Jakob Dannefærds Vej 6B
1973 Frederiksberg, Dennmark
The Danish National Team is selected and trained by OMBOLD, which was established in 2003. They provide football sessions, organise a variety of tournaments, and run coaches training programmes.
OMBOLD have drop-in sessions in nine cities across Denmark, which means approximately 110 players attend the sessions each week. In each city, OMBOLD work closely with the local community, local shelters, drug treatments centres, and other services. In some locations, the benefits of OMBOLD’s activities have been recognised by the local communities.
In 2014, Team Denmark received a significant financial support to attend the Homeless World Cup in Chile from former FC Liverpool and Denmark’s national player, Daniel Agger.
At least two coaches are present at each drop-in session. Most of the coaches are social workers, but some of them are former Homeless World Cup players. The Danish Football Association (DFA) provide all coaches and national players with a coaching education. OMBOLD also hold networking meetings for coaches, where various approaches to working with socially disadvantaged people in a sports context are discussed and developed.
Together, OMBOLD and the DFA train street football referees to work during the tournaments. These referees are primarily former players, offering another way of engaging them and developing their skills.
OMBOLD hold at least eight tournaments a year, with the two-day Danish Championship being the largest. All tournaments have both a mixed/men’s and a women’s division. On average there are 16 to 18 teams at each tournament.
The Danish Homeless World Cup Team is selected from among the participants of these tournaments. The selected players then participate in a longer and more intense training programme. They receive a DFA coaching education, with a focus on both football and developing personal and social skills, such as teamwork, self-esteem, self-confidence, communication, and conflict management.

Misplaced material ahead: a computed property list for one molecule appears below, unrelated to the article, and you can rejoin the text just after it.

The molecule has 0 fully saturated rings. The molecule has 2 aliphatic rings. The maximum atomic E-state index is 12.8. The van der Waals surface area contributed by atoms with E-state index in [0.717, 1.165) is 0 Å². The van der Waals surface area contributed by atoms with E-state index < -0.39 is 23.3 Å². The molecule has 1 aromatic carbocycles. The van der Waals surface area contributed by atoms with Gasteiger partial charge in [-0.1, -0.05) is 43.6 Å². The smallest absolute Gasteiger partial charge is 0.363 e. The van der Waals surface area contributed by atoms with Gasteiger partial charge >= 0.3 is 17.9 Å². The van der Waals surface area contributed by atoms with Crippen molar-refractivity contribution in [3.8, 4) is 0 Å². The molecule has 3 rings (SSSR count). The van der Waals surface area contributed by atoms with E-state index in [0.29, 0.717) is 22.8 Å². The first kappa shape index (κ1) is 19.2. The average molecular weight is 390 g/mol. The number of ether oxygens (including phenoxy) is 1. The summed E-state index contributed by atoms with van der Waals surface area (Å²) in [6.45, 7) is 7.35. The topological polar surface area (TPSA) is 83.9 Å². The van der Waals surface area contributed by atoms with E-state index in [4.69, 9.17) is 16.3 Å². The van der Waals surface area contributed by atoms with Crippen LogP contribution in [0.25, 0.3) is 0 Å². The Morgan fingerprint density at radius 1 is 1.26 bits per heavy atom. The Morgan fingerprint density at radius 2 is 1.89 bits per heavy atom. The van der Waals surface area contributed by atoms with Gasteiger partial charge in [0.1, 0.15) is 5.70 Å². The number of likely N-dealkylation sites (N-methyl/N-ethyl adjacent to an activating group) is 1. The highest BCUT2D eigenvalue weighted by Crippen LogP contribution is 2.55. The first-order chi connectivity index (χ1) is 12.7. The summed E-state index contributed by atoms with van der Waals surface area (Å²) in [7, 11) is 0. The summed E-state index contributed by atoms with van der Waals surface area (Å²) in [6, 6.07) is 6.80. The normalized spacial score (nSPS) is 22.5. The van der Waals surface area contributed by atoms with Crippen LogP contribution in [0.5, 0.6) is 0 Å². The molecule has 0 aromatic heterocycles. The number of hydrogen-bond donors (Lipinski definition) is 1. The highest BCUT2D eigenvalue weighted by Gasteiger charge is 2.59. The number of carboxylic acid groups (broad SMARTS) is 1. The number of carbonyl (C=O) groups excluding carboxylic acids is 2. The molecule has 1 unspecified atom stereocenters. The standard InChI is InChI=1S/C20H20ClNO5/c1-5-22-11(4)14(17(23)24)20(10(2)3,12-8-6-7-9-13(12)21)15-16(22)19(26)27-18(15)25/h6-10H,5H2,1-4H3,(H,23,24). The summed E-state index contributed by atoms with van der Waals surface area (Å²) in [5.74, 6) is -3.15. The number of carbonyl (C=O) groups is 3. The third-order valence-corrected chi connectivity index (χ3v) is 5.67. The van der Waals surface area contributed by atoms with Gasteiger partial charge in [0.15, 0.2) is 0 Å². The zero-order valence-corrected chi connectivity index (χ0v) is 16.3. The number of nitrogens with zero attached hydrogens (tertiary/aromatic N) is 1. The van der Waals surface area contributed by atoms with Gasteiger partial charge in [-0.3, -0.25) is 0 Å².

Their sponsors are Carlsberg, Dansk Socialraadgiverforening, FTF, Knowledge Worker, lo, hus forbi, rema 1000, Social Paedagogerne, SUS, and Wunderelf.
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OMBOLD’s primary purpose is to ensure that homeless and marginalised people have access to sports – and especially street football – on an equal footing with all other people. Physical activity with a competitive element can inspire vulnerable people.
Dissemination of knowledge and breaking down stereotypes is also an important area of OMBOLD’s work.
Football can uncover forgotten or develop hidden skills.
To organise a referee course and a coaching course for players, volunteers, and social workers
To send a national women’s team to future Homeless World Cup tournaments
OMBOLD organise drop-in sessions, coaches training programme, referee training, networking meetings, and a series of tournaments
OMBOLD hold eight tournaments per year, and the national team is selected from among participants.
OMBOLD’s primary aim is to provide sporting opportunities to homeless people in order to improve physical and mental health, though they also connect players to other services.
Participants are typically affected by substance abuse, domestic violence, and unemployment.
Football as a tool for development and social integration is not well established in Scandinavia, but OMBOLD work closely with universities to provide evidence for its effectiveness and thereby increase its profile.
It is generally believed that Denmark’s homelessness strategy is relatively successful. (UMD, 2012). However, there are an increasing number of homeless migrants, who are often unskilled and with no knowledge of the Scandinavian welfare system. Also, if they are not registered in Denmark, they can be denied access to publicly funded shelters in most Danish municipalities (Kirkhens Korshaer, 2014)
Homeless people are defined as people who do not own or rent homes or rooms, but have to make use of temporary accommodation, or live temporarily, without a rental contract, with relatives, friends or acquaintances. Homeless people also include those who do not have a place to stay for the coming night (The Government’s Homeless Strategy, 2009-2012).
In 2011, 5,290 people were registered as homeless in a given week. In 2010, more than 6,000 individuals stayed in homeless hostels (FEANTSA, 2012). However, experts estimate that 10,000 to 15,000 homeless people live in Denmark, about half of which are in the Copenhagen metropolitan area (Humanity in Action, 2001).
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